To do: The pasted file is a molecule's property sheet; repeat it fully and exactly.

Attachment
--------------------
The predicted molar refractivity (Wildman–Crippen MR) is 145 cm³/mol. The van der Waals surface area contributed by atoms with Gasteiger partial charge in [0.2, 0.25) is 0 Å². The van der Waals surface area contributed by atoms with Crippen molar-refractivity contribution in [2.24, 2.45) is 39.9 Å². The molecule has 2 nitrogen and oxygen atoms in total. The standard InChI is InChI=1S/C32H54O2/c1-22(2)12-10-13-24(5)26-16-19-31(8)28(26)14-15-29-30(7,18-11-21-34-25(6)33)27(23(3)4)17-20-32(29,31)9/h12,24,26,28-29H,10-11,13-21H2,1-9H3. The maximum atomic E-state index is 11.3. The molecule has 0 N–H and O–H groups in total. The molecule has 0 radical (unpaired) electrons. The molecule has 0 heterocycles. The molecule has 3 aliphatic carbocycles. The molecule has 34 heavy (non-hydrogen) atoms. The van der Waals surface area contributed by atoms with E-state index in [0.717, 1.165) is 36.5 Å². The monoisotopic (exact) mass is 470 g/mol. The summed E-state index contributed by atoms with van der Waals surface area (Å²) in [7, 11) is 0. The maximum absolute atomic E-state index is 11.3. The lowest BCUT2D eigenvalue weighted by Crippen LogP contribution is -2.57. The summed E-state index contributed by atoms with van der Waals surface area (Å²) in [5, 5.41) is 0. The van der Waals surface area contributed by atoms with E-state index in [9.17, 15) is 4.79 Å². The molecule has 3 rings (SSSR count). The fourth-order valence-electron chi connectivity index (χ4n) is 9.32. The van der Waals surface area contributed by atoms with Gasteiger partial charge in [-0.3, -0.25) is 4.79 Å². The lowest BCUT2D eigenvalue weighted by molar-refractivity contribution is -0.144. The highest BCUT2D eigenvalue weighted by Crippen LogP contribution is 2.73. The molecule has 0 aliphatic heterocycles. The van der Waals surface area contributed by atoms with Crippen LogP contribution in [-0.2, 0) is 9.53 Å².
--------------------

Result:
The predicted molar refractivity (Wildman–Crippen MR) is 145 cm³/mol. The van der Waals surface area contributed by atoms with Gasteiger partial charge in [0.2, 0.25) is 0 Å². The van der Waals surface area contributed by atoms with Crippen molar-refractivity contribution in [2.24, 2.45) is 39.9 Å². The molecule has 2 nitrogen and oxygen atoms in total. The standard InChI is InChI=1S/C32H54O2/c1-22(2)12-10-13-24(5)26-16-19-31(8)28(26)14-15-29-30(7,18-11-21-34-25(6)33)27(23(3)4)17-20-32(29,31)9/h12,24,26,28-29H,10-11,13-21H2,1-9H3. The maximum atomic E-state index is 11.3. The molecule has 0 N–H and O–H groups in total. The molecule has 0 radical (unpaired) electrons. The molecule has 0 heterocycles. The molecule has 3 aliphatic carbocycles. The molecule has 34 heavy (non-hydrogen) atoms. The van der Waals surface area contributed by atoms with E-state index in [0.717, 1.165) is 36.5 Å². The monoisotopic (exact) mass is 470 g/mol. The summed E-state index contributed by atoms with van der Waals surface area (Å²) in [7, 11) is 0. The maximum absolute atomic E-state index is 11.3. The lowest BCUT2D eigenvalue weighted by Crippen LogP contribution is -2.57. The summed E-state index contributed by atoms with van der Waals surface area (Å²) in [5, 5.41) is 0. The van der Waals surface area contributed by atoms with E-state index in [9.17, 15) is 4.79 Å². The molecule has 3 rings (SSSR count). The fourth-order valence-electron chi connectivity index (χ4n) is 9.32. The van der Waals surface area contributed by atoms with Gasteiger partial charge in [-0.3, -0.25) is 4.79 Å². The lowest BCUT2D eigenvalue weighted by molar-refractivity contribution is -0.144. The highest BCUT2D eigenvalue weighted by Crippen LogP contribution is 2.73. The molecule has 0 aliphatic heterocycles. The van der Waals surface area contributed by atoms with Crippen LogP contribution in [-0.2, 0) is 9.53 Å².